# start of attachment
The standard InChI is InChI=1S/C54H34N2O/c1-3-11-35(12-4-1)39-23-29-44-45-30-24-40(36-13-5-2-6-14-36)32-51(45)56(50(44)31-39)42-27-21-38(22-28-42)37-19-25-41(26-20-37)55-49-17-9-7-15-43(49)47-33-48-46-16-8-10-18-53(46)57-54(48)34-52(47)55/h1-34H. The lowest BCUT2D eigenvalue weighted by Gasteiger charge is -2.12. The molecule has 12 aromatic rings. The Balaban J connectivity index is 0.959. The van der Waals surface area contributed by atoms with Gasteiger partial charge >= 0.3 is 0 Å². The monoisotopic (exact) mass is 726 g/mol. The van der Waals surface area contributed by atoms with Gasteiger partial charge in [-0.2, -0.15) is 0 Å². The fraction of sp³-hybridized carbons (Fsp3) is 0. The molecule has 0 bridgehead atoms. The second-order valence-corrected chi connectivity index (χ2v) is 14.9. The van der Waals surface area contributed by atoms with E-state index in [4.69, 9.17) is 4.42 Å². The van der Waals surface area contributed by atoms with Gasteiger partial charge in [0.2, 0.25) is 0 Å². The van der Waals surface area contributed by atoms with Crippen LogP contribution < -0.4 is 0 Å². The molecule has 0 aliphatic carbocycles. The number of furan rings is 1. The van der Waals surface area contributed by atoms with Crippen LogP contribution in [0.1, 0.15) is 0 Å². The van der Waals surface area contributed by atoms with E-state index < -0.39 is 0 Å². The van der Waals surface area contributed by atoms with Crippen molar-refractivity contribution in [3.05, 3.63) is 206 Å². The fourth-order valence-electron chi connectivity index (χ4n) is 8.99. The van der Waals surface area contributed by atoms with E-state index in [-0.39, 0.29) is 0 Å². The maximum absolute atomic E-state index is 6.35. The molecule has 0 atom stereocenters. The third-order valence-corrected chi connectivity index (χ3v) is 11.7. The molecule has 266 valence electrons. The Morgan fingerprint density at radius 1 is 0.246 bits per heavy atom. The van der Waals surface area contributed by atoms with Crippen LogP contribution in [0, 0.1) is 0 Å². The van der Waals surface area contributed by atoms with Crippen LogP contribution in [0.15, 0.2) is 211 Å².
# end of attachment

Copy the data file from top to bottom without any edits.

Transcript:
The standard InChI is InChI=1S/C54H34N2O/c1-3-11-35(12-4-1)39-23-29-44-45-30-24-40(36-13-5-2-6-14-36)32-51(45)56(50(44)31-39)42-27-21-38(22-28-42)37-19-25-41(26-20-37)55-49-17-9-7-15-43(49)47-33-48-46-16-8-10-18-53(46)57-54(48)34-52(47)55/h1-34H. The lowest BCUT2D eigenvalue weighted by Gasteiger charge is -2.12. The molecule has 12 aromatic rings. The Balaban J connectivity index is 0.959. The van der Waals surface area contributed by atoms with Gasteiger partial charge >= 0.3 is 0 Å². The monoisotopic (exact) mass is 726 g/mol. The van der Waals surface area contributed by atoms with Gasteiger partial charge in [-0.2, -0.15) is 0 Å². The fraction of sp³-hybridized carbons (Fsp3) is 0. The molecule has 0 bridgehead atoms. The second-order valence-corrected chi connectivity index (χ2v) is 14.9. The van der Waals surface area contributed by atoms with E-state index in [4.69, 9.17) is 4.42 Å². The van der Waals surface area contributed by atoms with Gasteiger partial charge in [0.2, 0.25) is 0 Å². The van der Waals surface area contributed by atoms with Crippen LogP contribution < -0.4 is 0 Å². The molecule has 0 aliphatic carbocycles. The number of furan rings is 1. The van der Waals surface area contributed by atoms with Crippen LogP contribution in [0.1, 0.15) is 0 Å². The van der Waals surface area contributed by atoms with E-state index < -0.39 is 0 Å². The van der Waals surface area contributed by atoms with Crippen molar-refractivity contribution in [3.05, 3.63) is 206 Å². The fourth-order valence-electron chi connectivity index (χ4n) is 8.99. The van der Waals surface area contributed by atoms with E-state index in [-0.39, 0.29) is 0 Å². The maximum absolute atomic E-state index is 6.35. The molecule has 0 atom stereocenters. The third-order valence-corrected chi connectivity index (χ3v) is 11.7. The molecule has 266 valence electrons. The Morgan fingerprint density at radius 1 is 0.246 bits per heavy atom. The van der Waals surface area contributed by atoms with Crippen LogP contribution in [0, 0.1) is 0 Å². The van der Waals surface area contributed by atoms with Crippen LogP contribution in [0.15, 0.2) is 211 Å².